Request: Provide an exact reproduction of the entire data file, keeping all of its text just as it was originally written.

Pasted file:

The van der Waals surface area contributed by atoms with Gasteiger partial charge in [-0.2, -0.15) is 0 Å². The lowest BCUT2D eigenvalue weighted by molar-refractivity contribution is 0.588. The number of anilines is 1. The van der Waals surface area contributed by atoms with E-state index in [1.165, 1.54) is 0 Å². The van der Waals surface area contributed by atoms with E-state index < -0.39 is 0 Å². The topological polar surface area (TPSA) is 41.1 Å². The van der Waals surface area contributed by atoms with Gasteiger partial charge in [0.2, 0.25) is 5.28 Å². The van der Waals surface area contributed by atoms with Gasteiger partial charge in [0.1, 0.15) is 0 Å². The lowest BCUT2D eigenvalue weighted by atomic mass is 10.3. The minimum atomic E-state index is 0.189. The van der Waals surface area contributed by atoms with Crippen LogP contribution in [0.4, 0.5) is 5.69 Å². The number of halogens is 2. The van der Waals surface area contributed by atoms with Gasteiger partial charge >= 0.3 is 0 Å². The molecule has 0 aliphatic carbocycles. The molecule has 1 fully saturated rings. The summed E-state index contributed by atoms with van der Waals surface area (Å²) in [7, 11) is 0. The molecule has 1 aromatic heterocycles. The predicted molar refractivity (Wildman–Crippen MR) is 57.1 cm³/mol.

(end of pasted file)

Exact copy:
The van der Waals surface area contributed by atoms with Gasteiger partial charge in [-0.2, -0.15) is 0 Å². The lowest BCUT2D eigenvalue weighted by molar-refractivity contribution is 0.588. The number of anilines is 1. The van der Waals surface area contributed by atoms with E-state index in [1.165, 1.54) is 0 Å². The van der Waals surface area contributed by atoms with E-state index < -0.39 is 0 Å². The topological polar surface area (TPSA) is 41.1 Å². The van der Waals surface area contributed by atoms with Gasteiger partial charge in [0.2, 0.25) is 5.28 Å². The van der Waals surface area contributed by atoms with Gasteiger partial charge in [0.1, 0.15) is 0 Å². The lowest BCUT2D eigenvalue weighted by atomic mass is 10.3. The minimum atomic E-state index is 0.189. The van der Waals surface area contributed by atoms with Crippen LogP contribution in [0.4, 0.5) is 5.69 Å². The number of halogens is 2. The van der Waals surface area contributed by atoms with Gasteiger partial charge >= 0.3 is 0 Å². The molecule has 0 aliphatic carbocycles. The molecule has 1 fully saturated rings. The summed E-state index contributed by atoms with van der Waals surface area (Å²) in [7, 11) is 0. The molecule has 1 aromatic heterocycles. The predicted molar refractivity (Wildman–Crippen MR) is 57.1 cm³/mol.